Fruiting vegetables

Fruiting Vegetables (Tomatoes).





Fruiting Vegs.



Tomato plants


Plant Fundamentals
Plant Care
Garden Design
Vegetable Garden
Gardening Gourmet
Page 1
Delicious Tomatoes
 Warmth to Germinate: To germinate, tomato seeds need warmth.
For an early start, sow your tomato seeds into trays or modules filled with seed compost and then place them into a heated propagator in the months of January or February.
When the seedlings have produced three or four leaves transplant the outdoor varieties into larger planters to be hardened off, in a coldframe, or under a cloche and the green house varieties should be planted in their green house beds or into 'growbags'.
 When planting outdoors: When there is no longer any  danger of frost is the correct time to plant your tomatoes outside. To give extra protection to your plants, cover them with a garden cloche or with horticultural fleece. Traditionally, gardeners in Mediterranean areas protected their tomato plants with two terracotta tiles propped together in the style of a pitched roof.
Staking Tomatoe plants in the garden
Plant supports: To support tomato plants, push stakes firmly into the ground at sixty centimetre intervals. so that each plant has enough space to grow. Then, at a distance of about ten centimetres in front of each stake, make your planting hole. Place each plant in a hole, angling them slightly towards the stake and gently firming the soil around each plant taking care not to damage the plant. Then water the plants. As the plants grow, tie the plants against their stakes to support them. It is best to do this regularly, particularly with cordon type tomatoes.
Creating water reservoirs: One way to make sure your tomatoes get enough water is to create a water reservoir (Tomatoes need copious amounts  of water and they need it regularly). A way to help make sure they receive enough water
is to create a reservoir by sinking  a small flower pot into the ground near the base of each plant support. Fill the flower pot with water each day until  it is full and drains slowly into  the soil next to the plant. There are other ways to produce a reservoir, you can remove the cap from a two litre plastic bottle, cut it in two
Fruiting Vegetables
  The fruiting vegetables are a tender group, happiest growing under cover but able to brave the great outdoors if given a very sunny, warm, sheltered spot.
      Among this group, tomatoes are the most commonly grown. Home grown tomatoes have so much flavour compared with bland tasting shop bought ones, that growing them rapidly becomes addictive. Once you have started growing your own it is very difficult to go back to buying them.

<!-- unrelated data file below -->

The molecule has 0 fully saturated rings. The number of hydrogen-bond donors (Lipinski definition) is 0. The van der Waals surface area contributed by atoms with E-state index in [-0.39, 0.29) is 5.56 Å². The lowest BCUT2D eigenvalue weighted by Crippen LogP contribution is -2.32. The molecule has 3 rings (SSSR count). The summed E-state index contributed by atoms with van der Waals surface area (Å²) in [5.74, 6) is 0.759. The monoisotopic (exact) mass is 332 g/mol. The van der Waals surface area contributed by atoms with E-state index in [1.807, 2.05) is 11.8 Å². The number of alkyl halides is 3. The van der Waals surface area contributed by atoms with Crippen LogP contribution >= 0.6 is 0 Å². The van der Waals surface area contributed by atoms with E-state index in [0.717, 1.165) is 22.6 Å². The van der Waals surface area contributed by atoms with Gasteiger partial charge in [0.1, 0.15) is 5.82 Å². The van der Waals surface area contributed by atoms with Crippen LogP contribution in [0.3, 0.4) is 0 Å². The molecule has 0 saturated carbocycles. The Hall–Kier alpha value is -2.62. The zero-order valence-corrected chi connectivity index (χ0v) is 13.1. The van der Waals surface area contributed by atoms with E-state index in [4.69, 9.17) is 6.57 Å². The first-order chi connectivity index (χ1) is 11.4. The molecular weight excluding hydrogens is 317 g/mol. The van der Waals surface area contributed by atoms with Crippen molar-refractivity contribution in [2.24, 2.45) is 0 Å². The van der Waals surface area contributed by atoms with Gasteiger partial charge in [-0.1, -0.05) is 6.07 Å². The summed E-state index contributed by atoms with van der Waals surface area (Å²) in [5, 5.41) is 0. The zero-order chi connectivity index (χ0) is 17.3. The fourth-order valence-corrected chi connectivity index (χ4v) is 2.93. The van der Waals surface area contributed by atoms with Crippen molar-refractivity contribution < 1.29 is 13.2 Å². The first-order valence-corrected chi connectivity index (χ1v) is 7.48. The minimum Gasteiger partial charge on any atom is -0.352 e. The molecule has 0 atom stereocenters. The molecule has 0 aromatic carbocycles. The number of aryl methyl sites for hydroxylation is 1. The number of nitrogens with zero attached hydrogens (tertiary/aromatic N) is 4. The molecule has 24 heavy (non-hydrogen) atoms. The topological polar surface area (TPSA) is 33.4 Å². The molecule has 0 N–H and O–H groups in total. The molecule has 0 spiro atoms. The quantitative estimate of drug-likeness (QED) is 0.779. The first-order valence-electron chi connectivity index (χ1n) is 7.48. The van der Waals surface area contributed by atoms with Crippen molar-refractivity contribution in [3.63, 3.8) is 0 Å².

and sink the neck in the ground; for example.
         Tomatoes need regular feeding during the growing season, so these reservoirs can be used for the application of water soluble fertilisers. They can also be used for the application of liquid manures made from comfrey or nettles.
Use Mulch: Using mulch is essential for weed suppression and for preventing excess water evaporation.
Because of their volume, tomato plants need to be well spaced and by covering the soil at their base with
Growing Tomatoes
soil for tomatoes
Rich, fertile and well drained, idealpH of 5.5-7. High phosphorous but
low nitrogen levels.
Pests & diseases
tomato diseases
Slugs, whitefly, stem rot,  tomato mosaic virus and botrytis can all cause problems for tomatoes.
Feeding your tomatoes
Indoor plants need fortnightly feeds with a liquid tomato
site fortomatoes
Situate tomatoes either under cover or in a sunny and sheltered spot, preferably against a wall.
Pinch out the shoots and tips of cordon types, Support the plants as necessary. Mulch heavily to retain moisture.
watering your tomato
Keep tomatoes well watered -especially those growing in
planters or hanging baskets,which will dry out more quickly.

straw, the foliage of comfrey, the foliage of nettle plants or a layer of chipped bark, upto five centimetres thick, you suppress weeds as well as helping to prevent the evaporation of moisture.
Staking your tomatoes: The natural trailing or climbing  habit of cordon tomatoes means that most of them need support. By training them upwards they not only take up less area of the garden but they also escape the adverse affects of lying on damp soil. They are less prone to the diseases that are promoted by moist soil.
Hazel poles or canes of about a metre and a half in length are ideal as tomato supports. Push them into the ground  near to the base of each plant. Then as the plants grow tie them to the plant supports using raffia or string. A way to make sure the stakes are stable is to arrange them into the form of a wigwam for the plants to grow up or even get yourself a garden obelisk for your tomatoes if you are growing them in an ornamental garden.
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